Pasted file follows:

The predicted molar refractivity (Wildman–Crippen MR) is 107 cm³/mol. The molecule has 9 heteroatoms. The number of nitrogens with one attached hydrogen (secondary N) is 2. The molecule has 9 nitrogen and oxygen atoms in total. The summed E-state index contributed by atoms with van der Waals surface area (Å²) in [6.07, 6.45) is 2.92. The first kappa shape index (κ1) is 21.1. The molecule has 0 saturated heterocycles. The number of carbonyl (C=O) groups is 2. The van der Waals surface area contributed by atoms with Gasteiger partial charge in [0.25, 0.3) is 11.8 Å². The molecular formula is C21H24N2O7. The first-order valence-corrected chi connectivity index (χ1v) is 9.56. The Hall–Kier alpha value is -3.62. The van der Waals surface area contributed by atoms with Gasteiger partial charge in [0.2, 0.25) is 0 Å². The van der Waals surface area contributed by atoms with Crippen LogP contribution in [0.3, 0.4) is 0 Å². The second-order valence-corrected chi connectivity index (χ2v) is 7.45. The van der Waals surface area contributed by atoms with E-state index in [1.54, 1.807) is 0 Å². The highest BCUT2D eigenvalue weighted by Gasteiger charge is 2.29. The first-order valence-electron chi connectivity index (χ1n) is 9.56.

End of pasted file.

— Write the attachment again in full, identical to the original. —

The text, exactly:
The predicted molar refractivity (Wildman–Crippen MR) is 107 cm³/mol. The molecule has 9 heteroatoms. The number of nitrogens with one attached hydrogen (secondary N) is 2. The molecule has 9 nitrogen and oxygen atoms in total. The summed E-state index contributed by atoms with van der Waals surface area (Å²) in [6.07, 6.45) is 2.92. The first kappa shape index (κ1) is 21.1. The molecule has 0 saturated heterocycles. The number of carbonyl (C=O) groups is 2. The van der Waals surface area contributed by atoms with Gasteiger partial charge in [0.25, 0.3) is 11.8 Å². The molecular formula is C21H24N2O7. The first-order valence-corrected chi connectivity index (χ1v) is 9.56. The Hall–Kier alpha value is -3.62. The van der Waals surface area contributed by atoms with Gasteiger partial charge in [0.2, 0.25) is 0 Å². The van der Waals surface area contributed by atoms with Crippen LogP contribution in [0.3, 0.4) is 0 Å². The second-order valence-corrected chi connectivity index (χ2v) is 7.45. The van der Waals surface area contributed by atoms with E-state index in [1.54, 1.807) is 0 Å². The highest BCUT2D eigenvalue weighted by Gasteiger charge is 2.29. The first-order valence-electron chi connectivity index (χ1n) is 9.56.